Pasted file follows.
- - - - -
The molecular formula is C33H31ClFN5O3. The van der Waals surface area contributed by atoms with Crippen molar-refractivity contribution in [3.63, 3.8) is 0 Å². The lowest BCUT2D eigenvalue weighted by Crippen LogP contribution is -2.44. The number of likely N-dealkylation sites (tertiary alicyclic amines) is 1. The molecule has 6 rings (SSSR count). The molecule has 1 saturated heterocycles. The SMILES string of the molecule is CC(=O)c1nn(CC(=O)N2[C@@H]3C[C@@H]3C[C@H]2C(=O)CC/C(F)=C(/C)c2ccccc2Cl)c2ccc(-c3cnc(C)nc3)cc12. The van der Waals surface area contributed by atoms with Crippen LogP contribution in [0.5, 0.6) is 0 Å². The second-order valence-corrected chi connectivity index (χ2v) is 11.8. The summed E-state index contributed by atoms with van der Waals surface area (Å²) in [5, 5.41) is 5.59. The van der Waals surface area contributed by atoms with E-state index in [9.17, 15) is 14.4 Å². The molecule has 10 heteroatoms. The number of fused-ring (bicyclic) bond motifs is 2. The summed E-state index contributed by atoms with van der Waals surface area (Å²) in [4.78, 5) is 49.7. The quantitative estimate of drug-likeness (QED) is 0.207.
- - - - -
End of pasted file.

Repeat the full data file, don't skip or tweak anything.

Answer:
The molecular formula is C33H31ClFN5O3. The van der Waals surface area contributed by atoms with Crippen molar-refractivity contribution in [3.63, 3.8) is 0 Å². The lowest BCUT2D eigenvalue weighted by Crippen LogP contribution is -2.44. The number of likely N-dealkylation sites (tertiary alicyclic amines) is 1. The molecule has 6 rings (SSSR count). The molecule has 1 saturated heterocycles. The SMILES string of the molecule is CC(=O)c1nn(CC(=O)N2[C@@H]3C[C@@H]3C[C@H]2C(=O)CC/C(F)=C(/C)c2ccccc2Cl)c2ccc(-c3cnc(C)nc3)cc12. The van der Waals surface area contributed by atoms with Crippen LogP contribution in [0.5, 0.6) is 0 Å². The second-order valence-corrected chi connectivity index (χ2v) is 11.8. The summed E-state index contributed by atoms with van der Waals surface area (Å²) in [5, 5.41) is 5.59. The van der Waals surface area contributed by atoms with E-state index in [9.17, 15) is 14.4 Å². The molecule has 10 heteroatoms. The number of fused-ring (bicyclic) bond motifs is 2. The summed E-state index contributed by atoms with van der Waals surface area (Å²) in [4.78, 5) is 49.7. The quantitative estimate of drug-likeness (QED) is 0.207.